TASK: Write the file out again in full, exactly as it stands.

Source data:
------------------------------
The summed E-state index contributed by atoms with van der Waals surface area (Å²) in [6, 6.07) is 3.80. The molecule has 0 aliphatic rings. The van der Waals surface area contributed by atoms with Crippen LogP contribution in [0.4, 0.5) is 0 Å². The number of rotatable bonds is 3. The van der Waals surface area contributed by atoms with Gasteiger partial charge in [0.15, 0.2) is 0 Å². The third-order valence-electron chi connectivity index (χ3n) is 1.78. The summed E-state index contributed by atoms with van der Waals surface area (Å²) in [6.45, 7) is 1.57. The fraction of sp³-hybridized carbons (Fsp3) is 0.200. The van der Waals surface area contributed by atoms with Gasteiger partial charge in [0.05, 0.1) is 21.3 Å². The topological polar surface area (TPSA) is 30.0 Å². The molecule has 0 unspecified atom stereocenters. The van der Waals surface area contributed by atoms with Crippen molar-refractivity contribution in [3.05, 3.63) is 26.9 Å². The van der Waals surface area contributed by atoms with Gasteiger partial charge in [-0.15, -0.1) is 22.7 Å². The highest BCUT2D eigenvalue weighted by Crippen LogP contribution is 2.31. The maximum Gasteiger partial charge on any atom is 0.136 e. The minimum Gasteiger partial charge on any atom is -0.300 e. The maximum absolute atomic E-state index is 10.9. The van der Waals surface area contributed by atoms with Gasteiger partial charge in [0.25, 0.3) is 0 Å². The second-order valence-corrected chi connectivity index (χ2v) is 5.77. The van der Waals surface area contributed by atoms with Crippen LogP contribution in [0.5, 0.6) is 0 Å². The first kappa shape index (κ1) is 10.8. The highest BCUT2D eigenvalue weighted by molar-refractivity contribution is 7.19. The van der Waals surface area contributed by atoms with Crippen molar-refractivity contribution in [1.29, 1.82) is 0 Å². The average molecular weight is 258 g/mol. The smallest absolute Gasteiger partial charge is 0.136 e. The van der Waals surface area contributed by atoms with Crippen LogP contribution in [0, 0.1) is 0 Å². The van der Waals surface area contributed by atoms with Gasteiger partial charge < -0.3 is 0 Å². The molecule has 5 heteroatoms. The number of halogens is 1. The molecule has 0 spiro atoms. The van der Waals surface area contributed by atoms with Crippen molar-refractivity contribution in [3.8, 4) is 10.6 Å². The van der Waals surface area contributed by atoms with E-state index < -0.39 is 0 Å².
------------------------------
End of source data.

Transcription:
The summed E-state index contributed by atoms with van der Waals surface area (Å²) in [6, 6.07) is 3.80. The molecule has 0 aliphatic rings. The van der Waals surface area contributed by atoms with Crippen LogP contribution in [0.4, 0.5) is 0 Å². The number of rotatable bonds is 3. The van der Waals surface area contributed by atoms with Gasteiger partial charge in [0.15, 0.2) is 0 Å². The third-order valence-electron chi connectivity index (χ3n) is 1.78. The summed E-state index contributed by atoms with van der Waals surface area (Å²) in [6.45, 7) is 1.57. The fraction of sp³-hybridized carbons (Fsp3) is 0.200. The van der Waals surface area contributed by atoms with Gasteiger partial charge in [0.05, 0.1) is 21.3 Å². The topological polar surface area (TPSA) is 30.0 Å². The molecule has 0 unspecified atom stereocenters. The van der Waals surface area contributed by atoms with Crippen molar-refractivity contribution in [3.05, 3.63) is 26.9 Å². The van der Waals surface area contributed by atoms with Gasteiger partial charge in [-0.15, -0.1) is 22.7 Å². The highest BCUT2D eigenvalue weighted by Crippen LogP contribution is 2.31. The maximum Gasteiger partial charge on any atom is 0.136 e. The minimum Gasteiger partial charge on any atom is -0.300 e. The maximum absolute atomic E-state index is 10.9. The van der Waals surface area contributed by atoms with Gasteiger partial charge in [0.25, 0.3) is 0 Å². The second-order valence-corrected chi connectivity index (χ2v) is 5.77. The van der Waals surface area contributed by atoms with Crippen LogP contribution in [0.5, 0.6) is 0 Å². The first kappa shape index (κ1) is 10.8. The highest BCUT2D eigenvalue weighted by molar-refractivity contribution is 7.19. The van der Waals surface area contributed by atoms with Crippen molar-refractivity contribution in [1.29, 1.82) is 0 Å². The average molecular weight is 258 g/mol. The smallest absolute Gasteiger partial charge is 0.136 e. The van der Waals surface area contributed by atoms with Crippen LogP contribution in [0, 0.1) is 0 Å². The van der Waals surface area contributed by atoms with Gasteiger partial charge < -0.3 is 0 Å². The molecule has 5 heteroatoms. The number of halogens is 1. The molecule has 0 spiro atoms. The van der Waals surface area contributed by atoms with Crippen molar-refractivity contribution in [3.8, 4) is 10.6 Å². The van der Waals surface area contributed by atoms with E-state index < -0.39 is 0 Å².